Late last week, a federal appeals court allowed a class-action lawsuit against Facebook to proceed.
Plaintiffs claim the social media giant’s facial recognition technology violates an Illinois law designed to protect individuals’ biometric data, the Biometric Information Privacy Act.
“(BIPA) requires companies who take or use your biometric information to give you notice of what it is they’re taking, how they’re going to use it, how they’re going to store it, who will have access to it, and also to get your consent before they actually take and use it in that way,” said Rebecca Glenberg, a senior staff attorney with the American Civil Liberties Union of Illinois. (The ACLU filed a brief in support of the suit.)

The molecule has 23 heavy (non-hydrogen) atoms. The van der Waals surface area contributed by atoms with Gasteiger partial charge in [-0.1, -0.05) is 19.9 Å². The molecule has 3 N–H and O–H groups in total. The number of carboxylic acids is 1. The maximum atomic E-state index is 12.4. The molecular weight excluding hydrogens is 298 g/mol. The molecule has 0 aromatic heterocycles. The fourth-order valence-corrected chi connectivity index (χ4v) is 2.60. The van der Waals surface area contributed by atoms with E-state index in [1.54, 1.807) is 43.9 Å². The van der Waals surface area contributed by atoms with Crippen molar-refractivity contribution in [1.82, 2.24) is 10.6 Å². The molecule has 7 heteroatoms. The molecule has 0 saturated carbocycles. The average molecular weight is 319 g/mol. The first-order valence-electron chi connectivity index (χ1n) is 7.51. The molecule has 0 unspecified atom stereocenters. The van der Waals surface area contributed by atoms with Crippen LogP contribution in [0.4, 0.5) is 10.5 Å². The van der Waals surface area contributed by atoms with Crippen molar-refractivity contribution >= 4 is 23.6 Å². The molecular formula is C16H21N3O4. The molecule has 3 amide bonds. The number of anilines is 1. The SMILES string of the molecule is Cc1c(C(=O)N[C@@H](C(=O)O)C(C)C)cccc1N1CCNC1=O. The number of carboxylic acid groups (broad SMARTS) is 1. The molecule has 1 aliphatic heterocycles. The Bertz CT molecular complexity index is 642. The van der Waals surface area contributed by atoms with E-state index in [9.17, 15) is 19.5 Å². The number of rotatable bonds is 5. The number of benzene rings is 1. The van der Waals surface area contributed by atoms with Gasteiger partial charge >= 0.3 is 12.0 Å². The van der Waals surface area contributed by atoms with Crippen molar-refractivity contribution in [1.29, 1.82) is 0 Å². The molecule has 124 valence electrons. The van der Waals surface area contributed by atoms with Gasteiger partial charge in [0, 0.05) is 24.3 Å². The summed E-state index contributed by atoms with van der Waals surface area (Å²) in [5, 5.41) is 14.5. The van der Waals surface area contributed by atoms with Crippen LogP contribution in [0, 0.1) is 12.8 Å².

Kris Hammond, a professor of computer science and journalism at Northwestern University, says he’s less interested in the suit itself and more interested in the fact that it’s gotten people talking about this facial recognition technology. He says it’s important to “understand what these technologies can do, what they can do for us, and what they can do to us.”
“On the positive side, if there are crimes and you can identify people based upon photographic evidence, that’ll be useful. If there are missing persons you can actually find them in images in various public spaces, that’ll be powerful,” Hammond said. “But then, do you really want it to be that if you go to a political rally, you are identified?”
For her part, Glenberg is glad to see the case move forward. “We’ve seen over the years biometric technology expand so quickly, to the point that it can be used in many different ways to maintain huge databases of information about individuals that can be used for things like surveillance by the police, or even by retail establishments,” Glenberg said. “The information just proliferates unless there are means for individuals to have some control over their own information.”
Facebook says it intends to keep fighting the suit.